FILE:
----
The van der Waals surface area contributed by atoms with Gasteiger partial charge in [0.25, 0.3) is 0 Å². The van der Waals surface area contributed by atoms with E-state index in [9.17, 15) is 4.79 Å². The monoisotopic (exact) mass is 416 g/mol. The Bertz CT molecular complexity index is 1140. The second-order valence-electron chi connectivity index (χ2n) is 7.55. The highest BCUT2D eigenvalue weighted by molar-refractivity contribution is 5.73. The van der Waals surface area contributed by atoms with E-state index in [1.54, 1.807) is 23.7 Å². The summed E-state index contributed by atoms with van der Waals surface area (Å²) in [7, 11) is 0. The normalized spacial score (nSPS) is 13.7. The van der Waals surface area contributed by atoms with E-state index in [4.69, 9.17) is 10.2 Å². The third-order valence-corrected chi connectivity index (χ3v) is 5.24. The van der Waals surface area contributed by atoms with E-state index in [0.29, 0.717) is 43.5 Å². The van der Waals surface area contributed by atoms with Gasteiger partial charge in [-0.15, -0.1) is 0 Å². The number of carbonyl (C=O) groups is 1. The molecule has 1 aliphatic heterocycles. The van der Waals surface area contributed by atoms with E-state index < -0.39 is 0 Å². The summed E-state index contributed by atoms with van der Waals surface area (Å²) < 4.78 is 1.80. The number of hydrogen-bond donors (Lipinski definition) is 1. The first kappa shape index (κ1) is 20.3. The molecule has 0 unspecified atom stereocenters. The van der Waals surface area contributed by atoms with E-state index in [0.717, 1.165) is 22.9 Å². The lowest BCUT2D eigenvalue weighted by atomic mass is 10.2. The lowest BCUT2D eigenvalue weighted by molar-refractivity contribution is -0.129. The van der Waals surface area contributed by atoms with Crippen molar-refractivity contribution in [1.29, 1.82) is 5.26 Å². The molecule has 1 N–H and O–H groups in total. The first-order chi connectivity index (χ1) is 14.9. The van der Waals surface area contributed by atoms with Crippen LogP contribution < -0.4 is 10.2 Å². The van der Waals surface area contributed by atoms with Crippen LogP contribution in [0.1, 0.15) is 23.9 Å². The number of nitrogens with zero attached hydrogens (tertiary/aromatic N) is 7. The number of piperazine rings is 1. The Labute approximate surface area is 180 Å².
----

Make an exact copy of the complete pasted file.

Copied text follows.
The van der Waals surface area contributed by atoms with Gasteiger partial charge in [0.25, 0.3) is 0 Å². The van der Waals surface area contributed by atoms with E-state index in [9.17, 15) is 4.79 Å². The monoisotopic (exact) mass is 416 g/mol. The Bertz CT molecular complexity index is 1140. The second-order valence-electron chi connectivity index (χ2n) is 7.55. The highest BCUT2D eigenvalue weighted by molar-refractivity contribution is 5.73. The van der Waals surface area contributed by atoms with E-state index in [1.54, 1.807) is 23.7 Å². The summed E-state index contributed by atoms with van der Waals surface area (Å²) in [7, 11) is 0. The normalized spacial score (nSPS) is 13.7. The van der Waals surface area contributed by atoms with E-state index in [4.69, 9.17) is 10.2 Å². The third-order valence-corrected chi connectivity index (χ3v) is 5.24. The van der Waals surface area contributed by atoms with E-state index in [0.29, 0.717) is 43.5 Å². The van der Waals surface area contributed by atoms with Gasteiger partial charge in [-0.15, -0.1) is 0 Å². The number of carbonyl (C=O) groups is 1. The molecule has 1 aliphatic heterocycles. The van der Waals surface area contributed by atoms with E-state index < -0.39 is 0 Å². The summed E-state index contributed by atoms with van der Waals surface area (Å²) < 4.78 is 1.80. The number of hydrogen-bond donors (Lipinski definition) is 1. The first kappa shape index (κ1) is 20.3. The molecule has 0 unspecified atom stereocenters. The van der Waals surface area contributed by atoms with E-state index in [0.717, 1.165) is 22.9 Å². The lowest BCUT2D eigenvalue weighted by atomic mass is 10.2. The lowest BCUT2D eigenvalue weighted by molar-refractivity contribution is -0.129. The van der Waals surface area contributed by atoms with Crippen molar-refractivity contribution in [1.29, 1.82) is 5.26 Å². The molecule has 1 N–H and O–H groups in total. The first-order chi connectivity index (χ1) is 14.9. The van der Waals surface area contributed by atoms with Crippen LogP contribution < -0.4 is 10.2 Å². The van der Waals surface area contributed by atoms with Crippen LogP contribution in [0.1, 0.15) is 23.9 Å². The number of nitrogens with zero attached hydrogens (tertiary/aromatic N) is 7. The number of piperazine rings is 1. The Labute approximate surface area is 180 Å².